In America, most states have a least four different agencies administering various aspects of their early care and education services for children from birth to age five and their families. States are engaged in efforts to improve these services through effective and coordinated service management and delivery, often referred to as “systems building.” State systems building includes an examination of the needs of children within the context of family and community and must recognize the multifaceted and interconnected functions, processes, and content areas that impact child and family outcomes.
Systems-building efforts are influenced by the political, fiscal, and public engagement context as well. While much has been written about models, approaches, and design of systems, the work remains complex, the processes dynamic, and the structural alignment ever-changing. Challenges for state policymakers and legislators in their systems-building efforts include:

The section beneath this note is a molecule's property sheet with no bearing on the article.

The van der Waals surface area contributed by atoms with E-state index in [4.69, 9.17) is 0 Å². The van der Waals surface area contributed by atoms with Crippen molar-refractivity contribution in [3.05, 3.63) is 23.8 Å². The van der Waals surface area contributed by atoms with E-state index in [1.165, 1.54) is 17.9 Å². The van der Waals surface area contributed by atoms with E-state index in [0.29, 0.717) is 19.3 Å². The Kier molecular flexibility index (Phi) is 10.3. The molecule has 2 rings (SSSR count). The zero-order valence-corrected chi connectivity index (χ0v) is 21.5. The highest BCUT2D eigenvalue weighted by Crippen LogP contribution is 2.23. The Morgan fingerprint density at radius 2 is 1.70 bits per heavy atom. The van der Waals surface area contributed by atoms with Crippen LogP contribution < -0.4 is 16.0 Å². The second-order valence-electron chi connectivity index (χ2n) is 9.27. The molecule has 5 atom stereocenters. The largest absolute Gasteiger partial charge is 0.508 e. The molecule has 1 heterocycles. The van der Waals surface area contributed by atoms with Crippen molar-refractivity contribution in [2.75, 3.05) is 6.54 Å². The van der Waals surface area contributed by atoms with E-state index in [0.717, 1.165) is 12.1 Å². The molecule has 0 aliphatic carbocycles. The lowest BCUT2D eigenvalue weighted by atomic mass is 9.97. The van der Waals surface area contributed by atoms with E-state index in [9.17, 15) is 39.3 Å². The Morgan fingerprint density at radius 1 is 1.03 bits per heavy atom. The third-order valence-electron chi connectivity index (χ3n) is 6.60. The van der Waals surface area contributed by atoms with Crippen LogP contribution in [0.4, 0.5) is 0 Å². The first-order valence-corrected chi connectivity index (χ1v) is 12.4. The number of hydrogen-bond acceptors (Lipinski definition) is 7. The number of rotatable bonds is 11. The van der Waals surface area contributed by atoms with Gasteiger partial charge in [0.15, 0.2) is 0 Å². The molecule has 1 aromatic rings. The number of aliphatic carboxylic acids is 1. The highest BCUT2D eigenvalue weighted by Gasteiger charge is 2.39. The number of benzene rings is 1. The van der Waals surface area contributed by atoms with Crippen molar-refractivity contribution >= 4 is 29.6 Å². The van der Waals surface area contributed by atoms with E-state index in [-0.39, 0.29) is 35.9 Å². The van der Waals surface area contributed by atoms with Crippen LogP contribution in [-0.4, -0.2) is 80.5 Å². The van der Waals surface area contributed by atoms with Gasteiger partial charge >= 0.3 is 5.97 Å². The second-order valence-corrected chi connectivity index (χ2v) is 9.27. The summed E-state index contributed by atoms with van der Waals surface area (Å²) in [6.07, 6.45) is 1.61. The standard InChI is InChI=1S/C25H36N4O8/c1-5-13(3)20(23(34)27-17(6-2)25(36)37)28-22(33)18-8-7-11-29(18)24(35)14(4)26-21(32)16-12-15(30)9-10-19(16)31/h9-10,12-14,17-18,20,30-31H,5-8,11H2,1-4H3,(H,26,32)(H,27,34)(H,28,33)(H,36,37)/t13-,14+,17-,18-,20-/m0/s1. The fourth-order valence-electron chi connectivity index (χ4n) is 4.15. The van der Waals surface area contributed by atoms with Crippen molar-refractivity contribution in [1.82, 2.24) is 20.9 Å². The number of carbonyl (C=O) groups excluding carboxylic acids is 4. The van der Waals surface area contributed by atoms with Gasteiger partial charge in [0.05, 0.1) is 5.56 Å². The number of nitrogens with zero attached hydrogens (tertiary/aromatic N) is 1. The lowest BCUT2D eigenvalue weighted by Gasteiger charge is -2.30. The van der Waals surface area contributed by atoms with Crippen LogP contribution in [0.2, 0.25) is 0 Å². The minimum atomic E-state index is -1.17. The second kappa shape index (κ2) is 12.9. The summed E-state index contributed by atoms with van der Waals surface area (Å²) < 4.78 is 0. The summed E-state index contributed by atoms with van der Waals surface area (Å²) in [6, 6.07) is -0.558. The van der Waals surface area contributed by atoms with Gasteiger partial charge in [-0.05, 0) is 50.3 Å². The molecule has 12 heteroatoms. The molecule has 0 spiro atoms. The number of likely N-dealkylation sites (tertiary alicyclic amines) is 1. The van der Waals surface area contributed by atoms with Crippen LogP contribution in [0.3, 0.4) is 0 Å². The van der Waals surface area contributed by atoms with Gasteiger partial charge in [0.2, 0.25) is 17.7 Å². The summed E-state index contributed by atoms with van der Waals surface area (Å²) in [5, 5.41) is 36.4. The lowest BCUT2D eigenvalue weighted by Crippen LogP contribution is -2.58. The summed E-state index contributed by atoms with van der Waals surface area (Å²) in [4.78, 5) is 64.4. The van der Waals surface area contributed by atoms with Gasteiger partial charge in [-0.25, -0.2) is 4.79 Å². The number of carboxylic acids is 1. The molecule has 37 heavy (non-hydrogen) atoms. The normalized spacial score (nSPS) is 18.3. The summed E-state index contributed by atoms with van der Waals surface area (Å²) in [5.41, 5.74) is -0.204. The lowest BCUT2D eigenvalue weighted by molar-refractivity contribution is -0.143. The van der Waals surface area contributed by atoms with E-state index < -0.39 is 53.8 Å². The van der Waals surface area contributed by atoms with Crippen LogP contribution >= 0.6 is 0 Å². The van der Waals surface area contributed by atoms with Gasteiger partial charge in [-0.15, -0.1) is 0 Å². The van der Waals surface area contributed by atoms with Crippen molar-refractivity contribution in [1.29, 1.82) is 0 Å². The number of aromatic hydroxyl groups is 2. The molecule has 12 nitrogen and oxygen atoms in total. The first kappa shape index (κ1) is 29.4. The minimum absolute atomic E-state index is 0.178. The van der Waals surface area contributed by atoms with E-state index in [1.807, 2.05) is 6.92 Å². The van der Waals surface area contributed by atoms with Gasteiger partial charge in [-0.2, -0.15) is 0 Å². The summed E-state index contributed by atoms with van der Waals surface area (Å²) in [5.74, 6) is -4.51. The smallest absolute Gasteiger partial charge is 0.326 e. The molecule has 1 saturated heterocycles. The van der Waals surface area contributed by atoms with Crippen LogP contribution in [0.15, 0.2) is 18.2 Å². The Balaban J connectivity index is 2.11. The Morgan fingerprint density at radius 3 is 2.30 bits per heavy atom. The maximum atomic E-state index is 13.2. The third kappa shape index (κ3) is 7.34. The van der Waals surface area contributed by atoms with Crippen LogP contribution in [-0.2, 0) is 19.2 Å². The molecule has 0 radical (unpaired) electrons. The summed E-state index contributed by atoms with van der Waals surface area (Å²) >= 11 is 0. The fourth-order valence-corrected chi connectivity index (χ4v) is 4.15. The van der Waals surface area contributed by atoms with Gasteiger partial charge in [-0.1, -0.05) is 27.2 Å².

- Bridging the differences between child care, early learning, work supports, and parent empowerment
- Aligning services and programs to ease family participation and improve outcomes
- Prioritizing “at-risk” children versus serving all families
- Linking quality improvement efforts with professional development systems and support
ICF approaches systems building as a way of thinking, rather than a series of step-by-step actions that lead to a single, static, guaranteed outcome. We understand that systems evolve over time through evaluation processes that examine operational objectives, performance measures, changes in the target population, and the impact of the system itself on child and family outcomes.